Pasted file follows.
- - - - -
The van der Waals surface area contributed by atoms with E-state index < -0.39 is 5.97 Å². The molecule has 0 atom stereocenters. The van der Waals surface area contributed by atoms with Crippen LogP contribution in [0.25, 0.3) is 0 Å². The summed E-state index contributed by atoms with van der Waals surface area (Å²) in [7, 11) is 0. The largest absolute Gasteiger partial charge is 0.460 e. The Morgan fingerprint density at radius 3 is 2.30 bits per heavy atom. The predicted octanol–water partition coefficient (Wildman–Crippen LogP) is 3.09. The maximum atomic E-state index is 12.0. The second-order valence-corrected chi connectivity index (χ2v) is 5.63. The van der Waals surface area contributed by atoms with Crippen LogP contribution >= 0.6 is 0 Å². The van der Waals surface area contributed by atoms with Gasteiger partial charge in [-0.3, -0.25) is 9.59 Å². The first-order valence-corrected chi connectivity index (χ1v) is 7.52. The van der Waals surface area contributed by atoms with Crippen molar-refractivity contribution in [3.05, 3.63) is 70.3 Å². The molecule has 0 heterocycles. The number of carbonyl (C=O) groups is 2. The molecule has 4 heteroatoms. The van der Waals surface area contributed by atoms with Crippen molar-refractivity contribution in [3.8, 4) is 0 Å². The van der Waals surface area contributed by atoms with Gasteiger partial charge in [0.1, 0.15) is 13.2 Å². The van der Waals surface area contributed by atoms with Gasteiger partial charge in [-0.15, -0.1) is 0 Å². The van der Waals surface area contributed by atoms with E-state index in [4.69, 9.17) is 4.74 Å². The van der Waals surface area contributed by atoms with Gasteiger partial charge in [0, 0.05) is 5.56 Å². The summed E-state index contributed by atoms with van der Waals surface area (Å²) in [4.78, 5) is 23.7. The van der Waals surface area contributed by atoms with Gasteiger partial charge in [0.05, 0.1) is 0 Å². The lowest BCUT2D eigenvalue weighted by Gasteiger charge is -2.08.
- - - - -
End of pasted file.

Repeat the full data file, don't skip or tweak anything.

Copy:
The van der Waals surface area contributed by atoms with E-state index < -0.39 is 5.97 Å². The molecule has 0 atom stereocenters. The van der Waals surface area contributed by atoms with Crippen LogP contribution in [0.25, 0.3) is 0 Å². The summed E-state index contributed by atoms with van der Waals surface area (Å²) in [7, 11) is 0. The largest absolute Gasteiger partial charge is 0.460 e. The Morgan fingerprint density at radius 3 is 2.30 bits per heavy atom. The predicted octanol–water partition coefficient (Wildman–Crippen LogP) is 3.09. The maximum atomic E-state index is 12.0. The second-order valence-corrected chi connectivity index (χ2v) is 5.63. The van der Waals surface area contributed by atoms with Crippen LogP contribution >= 0.6 is 0 Å². The van der Waals surface area contributed by atoms with Gasteiger partial charge in [-0.3, -0.25) is 9.59 Å². The first-order valence-corrected chi connectivity index (χ1v) is 7.52. The van der Waals surface area contributed by atoms with Crippen molar-refractivity contribution in [3.05, 3.63) is 70.3 Å². The molecule has 0 heterocycles. The number of carbonyl (C=O) groups is 2. The molecule has 4 heteroatoms. The van der Waals surface area contributed by atoms with Crippen molar-refractivity contribution in [3.8, 4) is 0 Å². The van der Waals surface area contributed by atoms with Gasteiger partial charge in [0.1, 0.15) is 13.2 Å². The van der Waals surface area contributed by atoms with Gasteiger partial charge in [-0.15, -0.1) is 0 Å². The van der Waals surface area contributed by atoms with E-state index in [4.69, 9.17) is 4.74 Å². The van der Waals surface area contributed by atoms with Gasteiger partial charge in [0, 0.05) is 5.56 Å². The summed E-state index contributed by atoms with van der Waals surface area (Å²) in [4.78, 5) is 23.7. The van der Waals surface area contributed by atoms with Gasteiger partial charge in [0.05, 0.1) is 0 Å². The lowest BCUT2D eigenvalue weighted by Gasteiger charge is -2.08.